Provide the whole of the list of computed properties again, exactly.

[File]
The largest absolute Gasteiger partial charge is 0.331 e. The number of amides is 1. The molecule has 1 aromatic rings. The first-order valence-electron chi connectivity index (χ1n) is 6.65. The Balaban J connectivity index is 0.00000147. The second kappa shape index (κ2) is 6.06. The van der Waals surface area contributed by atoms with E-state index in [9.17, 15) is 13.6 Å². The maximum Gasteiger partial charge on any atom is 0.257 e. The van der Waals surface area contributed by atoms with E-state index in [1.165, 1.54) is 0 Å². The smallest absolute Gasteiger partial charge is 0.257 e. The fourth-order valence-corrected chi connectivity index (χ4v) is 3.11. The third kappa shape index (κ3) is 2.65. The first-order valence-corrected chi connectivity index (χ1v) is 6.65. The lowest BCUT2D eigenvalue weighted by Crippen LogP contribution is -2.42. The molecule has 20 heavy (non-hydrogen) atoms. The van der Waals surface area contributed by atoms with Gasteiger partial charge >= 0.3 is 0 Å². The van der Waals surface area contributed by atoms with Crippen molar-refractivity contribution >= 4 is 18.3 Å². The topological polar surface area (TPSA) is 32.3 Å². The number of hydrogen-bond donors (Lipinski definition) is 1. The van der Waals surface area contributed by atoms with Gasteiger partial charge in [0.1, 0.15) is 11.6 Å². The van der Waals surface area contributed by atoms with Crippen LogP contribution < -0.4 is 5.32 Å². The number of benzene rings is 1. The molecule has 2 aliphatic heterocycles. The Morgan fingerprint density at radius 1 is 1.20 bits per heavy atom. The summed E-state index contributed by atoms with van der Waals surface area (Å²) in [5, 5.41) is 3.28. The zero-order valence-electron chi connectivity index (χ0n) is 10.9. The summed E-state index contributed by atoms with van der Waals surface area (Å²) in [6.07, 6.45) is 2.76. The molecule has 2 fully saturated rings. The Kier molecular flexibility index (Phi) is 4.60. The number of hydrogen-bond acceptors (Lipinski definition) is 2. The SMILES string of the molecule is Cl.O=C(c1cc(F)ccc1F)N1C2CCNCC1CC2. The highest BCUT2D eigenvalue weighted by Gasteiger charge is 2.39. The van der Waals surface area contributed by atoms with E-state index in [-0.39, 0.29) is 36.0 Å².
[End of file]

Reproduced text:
The largest absolute Gasteiger partial charge is 0.331 e. The number of amides is 1. The molecule has 1 aromatic rings. The first-order valence-electron chi connectivity index (χ1n) is 6.65. The Balaban J connectivity index is 0.00000147. The second kappa shape index (κ2) is 6.06. The van der Waals surface area contributed by atoms with E-state index in [9.17, 15) is 13.6 Å². The maximum Gasteiger partial charge on any atom is 0.257 e. The van der Waals surface area contributed by atoms with E-state index in [1.165, 1.54) is 0 Å². The smallest absolute Gasteiger partial charge is 0.257 e. The fourth-order valence-corrected chi connectivity index (χ4v) is 3.11. The third kappa shape index (κ3) is 2.65. The first-order valence-corrected chi connectivity index (χ1v) is 6.65. The lowest BCUT2D eigenvalue weighted by Crippen LogP contribution is -2.42. The molecule has 20 heavy (non-hydrogen) atoms. The van der Waals surface area contributed by atoms with Gasteiger partial charge >= 0.3 is 0 Å². The van der Waals surface area contributed by atoms with Crippen molar-refractivity contribution >= 4 is 18.3 Å². The topological polar surface area (TPSA) is 32.3 Å². The number of hydrogen-bond donors (Lipinski definition) is 1. The van der Waals surface area contributed by atoms with Gasteiger partial charge in [0.1, 0.15) is 11.6 Å². The van der Waals surface area contributed by atoms with Crippen LogP contribution < -0.4 is 5.32 Å². The number of benzene rings is 1. The molecule has 2 aliphatic heterocycles. The Morgan fingerprint density at radius 1 is 1.20 bits per heavy atom. The summed E-state index contributed by atoms with van der Waals surface area (Å²) in [5, 5.41) is 3.28. The zero-order valence-electron chi connectivity index (χ0n) is 10.9. The summed E-state index contributed by atoms with van der Waals surface area (Å²) in [6.07, 6.45) is 2.76. The molecule has 2 fully saturated rings. The Kier molecular flexibility index (Phi) is 4.60. The number of hydrogen-bond acceptors (Lipinski definition) is 2. The SMILES string of the molecule is Cl.O=C(c1cc(F)ccc1F)N1C2CCNCC1CC2. The highest BCUT2D eigenvalue weighted by Gasteiger charge is 2.39. The van der Waals surface area contributed by atoms with E-state index in [-0.39, 0.29) is 36.0 Å².